As in-boxes fill with invitations for fall events, initiatives to promote women to senior business roles are taking centre stage.
This week alone, two new programs for women are having their official launch events in Toronto. The 30% Club, which is aimed at convincing board chairs to boost the proportion of female directors, is launching its Canadian chapter at a Tuesday event, while Women Get on Board, a new advisory service for would-be female directors, is holding its launch Wednesday.
Spurred by new regulations requiring companies to report the number of women they have in executive and board positions, organizations are announcing an array of events – breakfasts, cocktail evenings, speeches and panel discussions – aimed at helping women promote themselves for board roles. There are informal networking events, formal mentoring programs, director training courses and programs to encourage more women to seek senior executive roles.
Beatrix Dart, who oversees the Initiative for Women in Business at the University of Toronto, says there are so many programs that it is becoming hard for women to know what to do.
"There's so much stuff out there, it's almost a little bit too much," Ms. Dart says.
Choosing where to focus may depend in part on a woman's seniority, she says. For example, women who are already C-suite-level executives – such as chief executive officers, chief financial officers or chief operating officers – may have all the business skills to serve on a large corporate board, but may want to improve their network by participating in a mentoring program where they are matched with experienced corporate directors.
Other women who are in senior roles, but are not in top C-suite-level positions, may want help getting the types of jobs that would make them more eligible for corporate boards.
Ms. Dart's program at the University of Toronto runs the Judy Project, for example, which is a one-week program aimed at helping senior-level women prepare to move into executive jobs. All participants must be nominated by their CEOs, ensuring they are all C-suite candidates.
Susan Varty says that for all the programs that have launched, there are still gaps that new organizations can fill.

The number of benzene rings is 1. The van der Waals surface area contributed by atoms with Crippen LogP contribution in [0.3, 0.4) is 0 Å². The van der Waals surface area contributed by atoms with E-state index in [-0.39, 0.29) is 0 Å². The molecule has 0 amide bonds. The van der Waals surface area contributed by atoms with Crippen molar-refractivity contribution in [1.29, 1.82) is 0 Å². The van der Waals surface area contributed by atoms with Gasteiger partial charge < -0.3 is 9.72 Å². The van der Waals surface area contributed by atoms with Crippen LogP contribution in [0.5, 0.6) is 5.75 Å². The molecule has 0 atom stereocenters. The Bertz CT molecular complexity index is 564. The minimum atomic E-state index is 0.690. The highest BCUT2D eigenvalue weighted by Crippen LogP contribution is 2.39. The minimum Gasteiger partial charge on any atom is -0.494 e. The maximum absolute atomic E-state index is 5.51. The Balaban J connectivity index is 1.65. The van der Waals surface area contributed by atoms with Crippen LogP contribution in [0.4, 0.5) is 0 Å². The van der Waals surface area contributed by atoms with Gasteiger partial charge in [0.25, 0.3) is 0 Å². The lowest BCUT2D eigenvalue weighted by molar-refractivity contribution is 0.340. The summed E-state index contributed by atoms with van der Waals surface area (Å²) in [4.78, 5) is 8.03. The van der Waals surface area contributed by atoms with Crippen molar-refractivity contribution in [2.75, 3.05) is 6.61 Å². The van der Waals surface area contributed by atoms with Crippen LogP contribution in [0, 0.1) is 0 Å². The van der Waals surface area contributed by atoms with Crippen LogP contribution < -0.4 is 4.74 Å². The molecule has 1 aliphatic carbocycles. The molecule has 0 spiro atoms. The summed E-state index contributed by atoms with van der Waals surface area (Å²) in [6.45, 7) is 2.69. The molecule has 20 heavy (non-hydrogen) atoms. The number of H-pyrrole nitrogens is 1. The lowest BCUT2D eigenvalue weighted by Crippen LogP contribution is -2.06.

She and business partner Deborah Rosati recently launched Women Get on Board, a new for-profit company aimed at giving women hands-on help to move onto boards.
Women Get on Board will offer its members training seminars and round-table events, but will also help women create what Ms. Varty calls personal marketing plans. That includes helping women write résumés for board positions and develop a strong social media presence on sites such as LinkedIn.
She says many other programs give women advice, but don't directly help them write pitches or build personal branding plans.
"We wouldn't have found success if we weren't filling a gap," she says. "It's just like people invest in your education – it's almost like you're investing in your career and yourself."
Sharon Ranson is already an experienced director, but joined Women Get on Board because she liked the focus on educational sessions and networking.
"To me networking is just an important component of anything you do in life," she says. "So being out there, meeting people, hearing about opportunities, hearing about other peoples' experiences – I see networking as a positive thing building relationships with a community of women who are both on boards or looking to be on boards."
She is also looking for new board opportunities. Although the former financial industry executive serves on the Sprott Inc. board, Ms. Ranson says she was previously on five boards but several ended when the companies were taken over.
"I find it a very fluid thing being on boards – it's not like you get a job and it will go forever."
Women Get on Board has a similar name to the longer-running Women on Board mentoring program run by advocacy group Catalyst Canada, but the two programs have no connection.
Catalyst Canada executive director Alex Johnston says Women on Board is intended to help executive women by matching them with a mentor who is already a board chair or a senior corporate director. The expectation is that the mentor will help women make contacts to join a board, offering advice and a powerful personal reference.
"These women are typically executive-level women who report to the CEO, and are pretty much board ready," Ms. Johnston says. "It's not really working on their skills, it's working on their networking and visibility."
Catalyst is also working to help with the launch of the 30% Club, an organization founded in Britain that is now spreading to chapters around the world.
Its members are senior board chairs and CEOs, who commit to helping bolster the proportion of women in their organizations. The name refers to its goal of boosting the proportion of women on corporate boards to 30 per cent, but the goal is an aspiration and members do not have to adopt quotas or create a 30-per-cent target.
Catalyst Canada executive director Alex Johnston says it is positive that many different programs are emerging to tackle different aspects of the move to get more women in senior roles, but says it also means women have to be selective about what to do so they don't waste time or their money.
"All this activity is great, but you do want to make sure there is a quality component. ... I would scrutinize the result in terms of people going into a program and moving onto a board in a relatively short period of time afterward. You want to make sure you are looking at the outcomes for that program."